By Chris Lowe (August 28, 2017)
Can intercultural gardens be an alternative to Confederate monuments to the past?
A friend of mine observed that as the movement to remove or relocate Confederate monuments goes on, it will change spaces and create new spaces.
The implication is that even while we work on this, we should also be thinking about what if anything we want to fill that space with.
What *should* we memorialize? What do we want to be remembered for memorializing? Could it take forms other than monuments?
For decades, I have preferred the idea of interculturalism to multiculturalism, because I understand culture as living process, not a dead thing, in which we exercise agency in choices about how we make meaning. Even within traditions, the act of passing, which what the Latin root of ‘tradition’ means, always involves choices of what is passed, what is not, what people work to recover. Creativity is sparked by inspiration derived from cultural appreciation, exchange, and recontextualized elements, creation of hybrid forms, grafting.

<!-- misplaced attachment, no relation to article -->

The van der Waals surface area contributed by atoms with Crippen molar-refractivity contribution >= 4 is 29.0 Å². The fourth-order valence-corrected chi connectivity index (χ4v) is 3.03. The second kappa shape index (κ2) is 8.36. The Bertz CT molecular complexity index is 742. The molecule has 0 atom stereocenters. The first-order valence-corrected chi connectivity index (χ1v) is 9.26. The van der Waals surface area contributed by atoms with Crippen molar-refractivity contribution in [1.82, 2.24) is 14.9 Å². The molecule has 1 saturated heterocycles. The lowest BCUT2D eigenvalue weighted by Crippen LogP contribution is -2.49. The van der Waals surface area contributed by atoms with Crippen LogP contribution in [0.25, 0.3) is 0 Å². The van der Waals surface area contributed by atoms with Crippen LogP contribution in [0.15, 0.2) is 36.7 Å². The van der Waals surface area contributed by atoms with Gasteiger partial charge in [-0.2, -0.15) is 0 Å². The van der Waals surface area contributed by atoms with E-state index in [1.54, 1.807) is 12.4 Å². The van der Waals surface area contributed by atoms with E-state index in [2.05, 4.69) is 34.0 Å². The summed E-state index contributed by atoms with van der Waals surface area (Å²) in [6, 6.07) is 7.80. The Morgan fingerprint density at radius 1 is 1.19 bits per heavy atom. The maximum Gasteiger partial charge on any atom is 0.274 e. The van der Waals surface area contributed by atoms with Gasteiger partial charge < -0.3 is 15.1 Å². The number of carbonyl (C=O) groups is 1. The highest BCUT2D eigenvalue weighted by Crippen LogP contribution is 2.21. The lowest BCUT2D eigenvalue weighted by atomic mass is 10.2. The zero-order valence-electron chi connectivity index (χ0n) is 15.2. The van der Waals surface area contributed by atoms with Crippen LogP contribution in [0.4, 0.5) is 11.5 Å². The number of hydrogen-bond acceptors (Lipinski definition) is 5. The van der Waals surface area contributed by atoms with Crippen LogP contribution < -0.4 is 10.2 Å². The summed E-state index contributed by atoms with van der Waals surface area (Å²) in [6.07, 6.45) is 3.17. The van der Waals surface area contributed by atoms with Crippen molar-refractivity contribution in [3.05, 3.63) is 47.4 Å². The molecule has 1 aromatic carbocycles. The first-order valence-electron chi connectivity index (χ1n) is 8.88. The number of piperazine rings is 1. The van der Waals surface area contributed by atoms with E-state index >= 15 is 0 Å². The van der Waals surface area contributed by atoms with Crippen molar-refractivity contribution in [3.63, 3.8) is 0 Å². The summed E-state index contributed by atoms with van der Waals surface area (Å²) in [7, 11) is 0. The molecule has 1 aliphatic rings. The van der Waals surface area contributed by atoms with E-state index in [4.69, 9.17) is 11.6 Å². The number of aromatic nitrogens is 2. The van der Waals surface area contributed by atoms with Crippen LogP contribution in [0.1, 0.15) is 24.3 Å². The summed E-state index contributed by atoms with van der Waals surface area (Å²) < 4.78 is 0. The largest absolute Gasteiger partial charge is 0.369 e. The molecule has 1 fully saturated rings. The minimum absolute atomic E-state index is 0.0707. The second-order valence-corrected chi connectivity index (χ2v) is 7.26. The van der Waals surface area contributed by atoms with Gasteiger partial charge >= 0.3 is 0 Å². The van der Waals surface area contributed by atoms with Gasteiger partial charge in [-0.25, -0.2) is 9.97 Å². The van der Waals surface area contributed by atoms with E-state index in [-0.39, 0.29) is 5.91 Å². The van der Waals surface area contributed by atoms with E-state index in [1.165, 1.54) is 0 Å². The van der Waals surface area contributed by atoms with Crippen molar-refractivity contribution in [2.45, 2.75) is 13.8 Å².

Interculturalism for me is also connected to the opposition of monoculture to historical and contemporary pre- or non-capitalist systems of intercropping by which agriculturalists managed their land and food systems to sustain the land and themselves. It is possible to romanticize that history, but I don’t think the problem of creating a sustainable economic ecology can be thought about sensibly without engaging it.
So one idea I have for memorialization would be intercultural gardens, situational gardens, allegorical gardens, relating to what we want to remember and the values we want to express or raise up. Gardens that would be living as culture is living, processes as culture is process, practices as culture is practices. Gardens that would be open and open ended, amenable to new additions, or to revisions and adjustments, as circumstances and understandings change.